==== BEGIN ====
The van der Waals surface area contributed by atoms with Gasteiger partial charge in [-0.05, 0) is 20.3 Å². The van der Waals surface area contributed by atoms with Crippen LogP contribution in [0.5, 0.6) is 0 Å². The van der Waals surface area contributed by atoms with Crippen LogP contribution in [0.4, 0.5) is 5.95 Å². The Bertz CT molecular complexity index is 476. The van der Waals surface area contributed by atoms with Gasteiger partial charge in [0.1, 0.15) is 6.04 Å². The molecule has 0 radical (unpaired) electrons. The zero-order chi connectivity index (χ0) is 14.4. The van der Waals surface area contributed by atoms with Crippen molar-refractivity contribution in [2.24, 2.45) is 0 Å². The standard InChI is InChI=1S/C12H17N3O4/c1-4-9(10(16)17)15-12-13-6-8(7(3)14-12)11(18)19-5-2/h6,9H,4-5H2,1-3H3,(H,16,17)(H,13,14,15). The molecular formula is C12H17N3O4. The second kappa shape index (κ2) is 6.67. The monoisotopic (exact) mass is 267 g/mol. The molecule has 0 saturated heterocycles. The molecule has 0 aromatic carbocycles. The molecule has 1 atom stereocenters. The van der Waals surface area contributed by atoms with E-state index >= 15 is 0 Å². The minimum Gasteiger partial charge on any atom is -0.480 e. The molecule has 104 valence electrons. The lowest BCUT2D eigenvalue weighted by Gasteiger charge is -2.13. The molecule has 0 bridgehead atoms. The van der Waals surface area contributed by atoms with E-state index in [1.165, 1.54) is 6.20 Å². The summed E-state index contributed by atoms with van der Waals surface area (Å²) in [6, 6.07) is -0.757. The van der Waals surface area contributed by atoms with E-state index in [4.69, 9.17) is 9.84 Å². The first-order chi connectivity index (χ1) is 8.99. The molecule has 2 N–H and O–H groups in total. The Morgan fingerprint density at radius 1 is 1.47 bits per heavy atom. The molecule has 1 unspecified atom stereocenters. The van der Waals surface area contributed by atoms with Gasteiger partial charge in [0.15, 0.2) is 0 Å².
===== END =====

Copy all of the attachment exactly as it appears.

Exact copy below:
The van der Waals surface area contributed by atoms with Gasteiger partial charge in [-0.05, 0) is 20.3 Å². The van der Waals surface area contributed by atoms with Crippen LogP contribution in [0.5, 0.6) is 0 Å². The van der Waals surface area contributed by atoms with Crippen LogP contribution in [0.4, 0.5) is 5.95 Å². The Bertz CT molecular complexity index is 476. The van der Waals surface area contributed by atoms with Gasteiger partial charge in [0.1, 0.15) is 6.04 Å². The molecule has 0 radical (unpaired) electrons. The zero-order chi connectivity index (χ0) is 14.4. The van der Waals surface area contributed by atoms with Crippen molar-refractivity contribution in [2.24, 2.45) is 0 Å². The standard InChI is InChI=1S/C12H17N3O4/c1-4-9(10(16)17)15-12-13-6-8(7(3)14-12)11(18)19-5-2/h6,9H,4-5H2,1-3H3,(H,16,17)(H,13,14,15). The molecular formula is C12H17N3O4. The second kappa shape index (κ2) is 6.67. The monoisotopic (exact) mass is 267 g/mol. The molecule has 0 saturated heterocycles. The molecule has 0 aromatic carbocycles. The molecule has 1 atom stereocenters. The van der Waals surface area contributed by atoms with E-state index >= 15 is 0 Å². The minimum Gasteiger partial charge on any atom is -0.480 e. The molecule has 104 valence electrons. The lowest BCUT2D eigenvalue weighted by Gasteiger charge is -2.13. The molecule has 0 bridgehead atoms. The van der Waals surface area contributed by atoms with E-state index in [1.165, 1.54) is 6.20 Å². The summed E-state index contributed by atoms with van der Waals surface area (Å²) in [6, 6.07) is -0.757. The van der Waals surface area contributed by atoms with E-state index in [4.69, 9.17) is 9.84 Å². The first-order chi connectivity index (χ1) is 8.99. The molecule has 2 N–H and O–H groups in total. The Morgan fingerprint density at radius 1 is 1.47 bits per heavy atom. The molecule has 1 unspecified atom stereocenters. The van der Waals surface area contributed by atoms with Gasteiger partial charge in [0.15, 0.2) is 0 Å².